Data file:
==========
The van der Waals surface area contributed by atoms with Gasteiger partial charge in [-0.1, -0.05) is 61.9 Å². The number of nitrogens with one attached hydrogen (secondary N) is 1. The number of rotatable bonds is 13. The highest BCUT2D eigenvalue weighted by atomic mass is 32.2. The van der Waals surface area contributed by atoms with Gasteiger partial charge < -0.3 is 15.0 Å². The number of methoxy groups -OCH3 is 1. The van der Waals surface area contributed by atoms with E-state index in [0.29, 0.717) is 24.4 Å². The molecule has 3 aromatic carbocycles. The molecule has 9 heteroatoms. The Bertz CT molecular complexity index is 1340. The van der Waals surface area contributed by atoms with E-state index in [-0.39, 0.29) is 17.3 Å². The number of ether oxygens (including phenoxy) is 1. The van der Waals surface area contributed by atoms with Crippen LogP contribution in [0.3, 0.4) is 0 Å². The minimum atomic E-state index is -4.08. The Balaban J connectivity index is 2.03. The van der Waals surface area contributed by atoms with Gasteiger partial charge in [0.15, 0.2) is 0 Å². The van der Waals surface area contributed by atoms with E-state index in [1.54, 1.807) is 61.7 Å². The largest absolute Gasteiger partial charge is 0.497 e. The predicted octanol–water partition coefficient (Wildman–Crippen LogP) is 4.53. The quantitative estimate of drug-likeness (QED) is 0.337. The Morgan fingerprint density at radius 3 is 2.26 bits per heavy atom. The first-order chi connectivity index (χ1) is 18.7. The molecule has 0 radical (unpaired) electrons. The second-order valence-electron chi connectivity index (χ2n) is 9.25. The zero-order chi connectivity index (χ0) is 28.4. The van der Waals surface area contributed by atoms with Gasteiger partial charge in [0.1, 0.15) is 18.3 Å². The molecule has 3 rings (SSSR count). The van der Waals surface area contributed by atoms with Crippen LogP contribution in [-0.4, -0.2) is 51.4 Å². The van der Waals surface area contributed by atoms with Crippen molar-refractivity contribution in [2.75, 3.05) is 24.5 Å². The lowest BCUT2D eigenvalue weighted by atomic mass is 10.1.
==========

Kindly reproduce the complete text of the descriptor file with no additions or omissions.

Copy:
The van der Waals surface area contributed by atoms with Gasteiger partial charge in [-0.1, -0.05) is 61.9 Å². The number of nitrogens with one attached hydrogen (secondary N) is 1. The number of rotatable bonds is 13. The highest BCUT2D eigenvalue weighted by atomic mass is 32.2. The van der Waals surface area contributed by atoms with Gasteiger partial charge < -0.3 is 15.0 Å². The number of methoxy groups -OCH3 is 1. The van der Waals surface area contributed by atoms with E-state index in [0.29, 0.717) is 24.4 Å². The molecule has 3 aromatic carbocycles. The molecule has 9 heteroatoms. The Bertz CT molecular complexity index is 1340. The van der Waals surface area contributed by atoms with E-state index in [-0.39, 0.29) is 17.3 Å². The number of ether oxygens (including phenoxy) is 1. The van der Waals surface area contributed by atoms with Crippen LogP contribution in [0.3, 0.4) is 0 Å². The minimum atomic E-state index is -4.08. The Balaban J connectivity index is 2.03. The van der Waals surface area contributed by atoms with Gasteiger partial charge in [0.15, 0.2) is 0 Å². The van der Waals surface area contributed by atoms with E-state index in [1.54, 1.807) is 61.7 Å². The largest absolute Gasteiger partial charge is 0.497 e. The predicted octanol–water partition coefficient (Wildman–Crippen LogP) is 4.53. The quantitative estimate of drug-likeness (QED) is 0.337. The Morgan fingerprint density at radius 3 is 2.26 bits per heavy atom. The first-order chi connectivity index (χ1) is 18.7. The molecule has 0 radical (unpaired) electrons. The second-order valence-electron chi connectivity index (χ2n) is 9.25. The zero-order chi connectivity index (χ0) is 28.4. The van der Waals surface area contributed by atoms with Gasteiger partial charge in [0.1, 0.15) is 18.3 Å². The molecule has 3 rings (SSSR count). The van der Waals surface area contributed by atoms with Crippen LogP contribution in [-0.4, -0.2) is 51.4 Å². The van der Waals surface area contributed by atoms with Crippen molar-refractivity contribution in [2.75, 3.05) is 24.5 Å². The lowest BCUT2D eigenvalue weighted by atomic mass is 10.1.